0
$\begingroup$

Suppose we have a tensor product Hilbert space $\mathcal{H} = \mathcal{H}_1 \otimes \mathcal{H}_2$ and we have a Hamiltonian defined thereon which is given by $H = H_{1e} \otimes I+ H_1 \otimes H_2$. Suppose also we know an eigenbasis $|E_{2i} \rangle$ of $H_2$. What can we say then about the overall eigenbasis of $H$? Can we "try" eigenstates of the form $|\psi \rangle |E_{2i} \rangle$, and so find that $$H|\psi \rangle |E_{2i} \rangle = (H_{1e}+ E_{2i}H_1\otimes I)|\psi \rangle |E_{2i} \rangle$$ and then solve this eigenvalue problem in $\mathcal{H}_1$ by considering the eigenstates $|\psi \rangle$ of $H_{1e}+ E_{2i}H_1$ in $\mathcal{H_1}$ (we see immediately that $|\psi \rangle |E_{2i} \rangle$ will be an $H$ eigenstate in this case)? My chief concern, and the gist of this question, is how do I know I am not missing any possible $H$ eigenstates with this "trial" method?

For example/context, in the case of a fully separable Hamiltonian, say $H = H_{1e} \otimes I+ I \otimes H_{2e}$, one can verify by explicit calculation that the product basis $|E_{1j} \rangle|E_{2i} \rangle$ are eigenstates. Then (and this is the key step which I don't know above), one can use the particular definition of a tensor product space which says that it is the vector space spanned by any product basis (a basis formed by products of bases of each $\mathcal{H}_i$). Thus, since the $|E_{1j} \rangle$ and $|E_{2i} \rangle$ are eigenkets of the self-adjoint operators $H_{1e}$ and $H_{2e}$, respectively, we have a complete eigenbasis of $H$.


In case this question is not clear, it is motivated by Problem 7.10 in Ballentine's quantum text, which reads:

Two spin 1/2 particles interact through the spin-dependent potential $V(r)$ = $V_1(r)+V_2(r)σ(1)·σ(2)$. Show that the equation determining the bound states can be split into two equations, one having the effective potential $V_1(r)+V_2(r)$ and the other having the effective potential $V_1(r)-3V_2(r)$.

Of course, the idea here is that we want to use the eigenkets of $σ(1)·σ(2)$ which were obtained in an earlier problem, but my concern is around using trial eigenstates of the form $|{\psi_0}\rangle|{1/2,1/2,0,0}\rangle$ and $|{\psi_1}\rangle|{1/2,1/2,1,0/\pm 1}\rangle$ ($|j_1,j_2,J,M\rangle$ is my notation for total angular momentum eigenstates).

P.S. I would greatly appreciate it if you can comment on why Ballentine mentions bound specifically ("that the equation determining the bound states can be split into two equations" -- i.e. why bound in particular) when this seems to be general, whether we are looking for bound or unbound states of $H$.

$\endgroup$
0

1 Answer 1

0
$\begingroup$

Consider the problem in the eigenbasis $\lvert E_{2i}\rangle$ of $H_2$. Then, the Hamiltonian is block-diagonal in the basis of system $2$, with the blocks being $H_{1e}+E_{2i} H_1$. By diagonalizing this operator, you can now find the eigenvectors and eigenvalues of the full Hamiltonian; in particular, the eigenvectors will indeed be of the form $\lvert\psi\rangle\lvert E_{2i}\rangle$.

$\endgroup$
7
  • $\begingroup$ I am still not sure I understand, I'm afraid. You say "in the eigenbasis of $\lvert E_{2i}\rangle$", but what does that mean here when $\lvert E_{2i}\rangle$ is only an eigenstate of $\mathcal{H}_2$ but not $\mathcal{H}$? I do agree that by using the trial method I outline above, we get eigenkets $|\psi_i \rangle |E_{2i} \rangle$ where the $|\psi_i \rangle$ solve the "effective problem" which drops out once $E_{2i}$ emerges as a scalar. But I'm not sure I understand why these eigenvectors are complete. Why needn't there be any entangled eigenvectors in this basis? $\endgroup$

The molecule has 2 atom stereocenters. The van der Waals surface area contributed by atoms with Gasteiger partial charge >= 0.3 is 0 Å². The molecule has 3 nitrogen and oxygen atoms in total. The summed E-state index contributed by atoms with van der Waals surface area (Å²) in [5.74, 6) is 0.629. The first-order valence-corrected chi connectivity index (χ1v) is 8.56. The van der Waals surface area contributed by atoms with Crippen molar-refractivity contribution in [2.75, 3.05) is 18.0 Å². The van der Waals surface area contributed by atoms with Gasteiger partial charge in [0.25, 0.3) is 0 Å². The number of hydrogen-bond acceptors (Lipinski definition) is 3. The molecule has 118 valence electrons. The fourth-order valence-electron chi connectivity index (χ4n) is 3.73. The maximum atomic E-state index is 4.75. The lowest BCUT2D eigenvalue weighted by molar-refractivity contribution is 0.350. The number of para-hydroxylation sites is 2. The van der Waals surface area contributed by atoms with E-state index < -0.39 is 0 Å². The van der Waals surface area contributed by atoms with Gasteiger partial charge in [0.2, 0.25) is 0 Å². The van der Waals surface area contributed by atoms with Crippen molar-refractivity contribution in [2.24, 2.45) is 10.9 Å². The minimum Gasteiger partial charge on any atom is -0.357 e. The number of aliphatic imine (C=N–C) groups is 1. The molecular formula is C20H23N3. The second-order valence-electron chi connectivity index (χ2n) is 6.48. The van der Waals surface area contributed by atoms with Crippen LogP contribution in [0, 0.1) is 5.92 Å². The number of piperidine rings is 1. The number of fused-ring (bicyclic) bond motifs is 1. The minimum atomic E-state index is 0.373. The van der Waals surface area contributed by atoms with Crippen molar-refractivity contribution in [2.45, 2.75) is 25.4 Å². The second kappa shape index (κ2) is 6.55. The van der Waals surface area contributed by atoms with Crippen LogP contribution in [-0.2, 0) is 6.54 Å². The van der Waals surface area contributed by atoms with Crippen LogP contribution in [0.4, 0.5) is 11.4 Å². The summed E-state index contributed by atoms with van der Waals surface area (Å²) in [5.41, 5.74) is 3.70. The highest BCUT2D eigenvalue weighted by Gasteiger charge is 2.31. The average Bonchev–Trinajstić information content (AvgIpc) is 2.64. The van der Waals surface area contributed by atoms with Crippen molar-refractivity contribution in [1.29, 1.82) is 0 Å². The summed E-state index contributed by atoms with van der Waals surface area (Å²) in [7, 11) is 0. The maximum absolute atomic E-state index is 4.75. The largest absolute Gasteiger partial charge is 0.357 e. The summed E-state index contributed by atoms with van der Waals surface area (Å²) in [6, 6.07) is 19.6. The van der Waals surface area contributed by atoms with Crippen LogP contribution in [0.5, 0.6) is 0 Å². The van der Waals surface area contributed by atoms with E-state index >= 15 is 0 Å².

– EE18
    Aug 27, 2023 at 15:08
  • $\begingroup$ @EE18 Are you familiar how to express operators in a tensor product of two Hilbert spaces (i.e. that you get a block-matrix, where each block corresponds to a basis element of one space (here H2), and describes an operator on the other space (here H1)? $\endgroup$ Aug 27, 2023 at 15:15
  • $\begingroup$ I don't think so no, and perhaps that's the part of your argument which is going above my head. I mean I'm familiar with how $H_1 \otimes H_2$ acts on the tensored Hilbert space component-wise, but I don't think that's what you're referring to? Would you be able to include mention of that in your answer, or perhaps just point to a reference to consult? My textbooks have never mentioned this (I've only ever encountered dotted spin operators $\mathbf{J}_1 \cdot \mathbf{J}_2$ which are more easily solved for because of the decomposition in terms of the total angular momentum operator. $\endgroup$
    – EE18
    Aug 27, 2023 at 15:35
  • $\begingroup$ @EE18 Maybe an easier way to see that this works is by counting the number of eigenvectors you get: It precisely matches the dimension of the Hilbert space, so at least for the finite dimensional case this shows you that you obtained all eigenstates. $\endgroup$ Aug 27, 2023 at 17:06
  • $\begingroup$ How would you do this counting? $\mathcal{H}$ (and $H$) here is completely general (even if we say finite-dimensional). If $\dim \mathcal{H}_2 = n_2$ we see that this trial method yields us $n_2$ equations. Let $\dim \mathcal{H}_1 = n_1$. Why should we be certain that we have $n_1$ solutions to each of these $n_2$ equations? Does one perhaps appeal to each of the "effective" Hamiltonians being Hermitian operators on $\mathcal{H}_1$, and therefore having $n_1$ eigensolutions? I suppose I can agree to that. $\endgroup$
    – EE18
    Aug 27, 2023 at 17:09

Your Answer

By clicking “Post Your Answer”, you agree to our terms of service and acknowledge you have read our privacy policy.

Not the answer you're looking for? Browse other questions tagged or ask your own question.